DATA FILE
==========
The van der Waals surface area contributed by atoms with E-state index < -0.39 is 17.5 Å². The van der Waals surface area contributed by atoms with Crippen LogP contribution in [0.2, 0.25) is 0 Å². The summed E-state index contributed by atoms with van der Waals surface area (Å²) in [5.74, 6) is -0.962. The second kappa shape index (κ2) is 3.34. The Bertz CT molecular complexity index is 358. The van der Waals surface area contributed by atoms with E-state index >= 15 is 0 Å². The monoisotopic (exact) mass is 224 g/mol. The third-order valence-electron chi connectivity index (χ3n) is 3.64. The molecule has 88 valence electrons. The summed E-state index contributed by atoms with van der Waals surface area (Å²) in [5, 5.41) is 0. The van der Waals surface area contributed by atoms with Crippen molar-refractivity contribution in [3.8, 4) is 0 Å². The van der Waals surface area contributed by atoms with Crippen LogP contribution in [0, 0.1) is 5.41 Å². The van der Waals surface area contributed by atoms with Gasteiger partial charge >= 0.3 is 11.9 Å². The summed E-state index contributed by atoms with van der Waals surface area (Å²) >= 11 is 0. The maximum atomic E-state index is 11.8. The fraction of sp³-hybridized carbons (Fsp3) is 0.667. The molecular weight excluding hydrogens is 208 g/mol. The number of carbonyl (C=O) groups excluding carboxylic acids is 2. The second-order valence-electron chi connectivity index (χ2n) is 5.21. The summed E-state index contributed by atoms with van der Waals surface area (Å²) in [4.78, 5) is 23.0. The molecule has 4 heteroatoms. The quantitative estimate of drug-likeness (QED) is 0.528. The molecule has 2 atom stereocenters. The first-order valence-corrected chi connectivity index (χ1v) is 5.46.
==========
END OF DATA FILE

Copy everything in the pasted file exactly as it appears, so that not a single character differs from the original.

The van der Waals surface area contributed by atoms with E-state index < -0.39 is 17.5 Å². The van der Waals surface area contributed by atoms with Crippen LogP contribution in [0.2, 0.25) is 0 Å². The summed E-state index contributed by atoms with van der Waals surface area (Å²) in [5.74, 6) is -0.962. The second kappa shape index (κ2) is 3.34. The Bertz CT molecular complexity index is 358. The van der Waals surface area contributed by atoms with E-state index >= 15 is 0 Å². The monoisotopic (exact) mass is 224 g/mol. The third-order valence-electron chi connectivity index (χ3n) is 3.64. The molecule has 88 valence electrons. The summed E-state index contributed by atoms with van der Waals surface area (Å²) in [5, 5.41) is 0. The van der Waals surface area contributed by atoms with Crippen molar-refractivity contribution in [3.8, 4) is 0 Å². The van der Waals surface area contributed by atoms with Crippen LogP contribution in [0, 0.1) is 5.41 Å². The van der Waals surface area contributed by atoms with Gasteiger partial charge >= 0.3 is 11.9 Å². The summed E-state index contributed by atoms with van der Waals surface area (Å²) >= 11 is 0. The maximum atomic E-state index is 11.8. The fraction of sp³-hybridized carbons (Fsp3) is 0.667. The molecular weight excluding hydrogens is 208 g/mol. The number of carbonyl (C=O) groups excluding carboxylic acids is 2. The second-order valence-electron chi connectivity index (χ2n) is 5.21. The summed E-state index contributed by atoms with van der Waals surface area (Å²) in [4.78, 5) is 23.0. The molecule has 4 heteroatoms. The quantitative estimate of drug-likeness (QED) is 0.528. The molecule has 2 atom stereocenters. The first-order valence-corrected chi connectivity index (χ1v) is 5.46.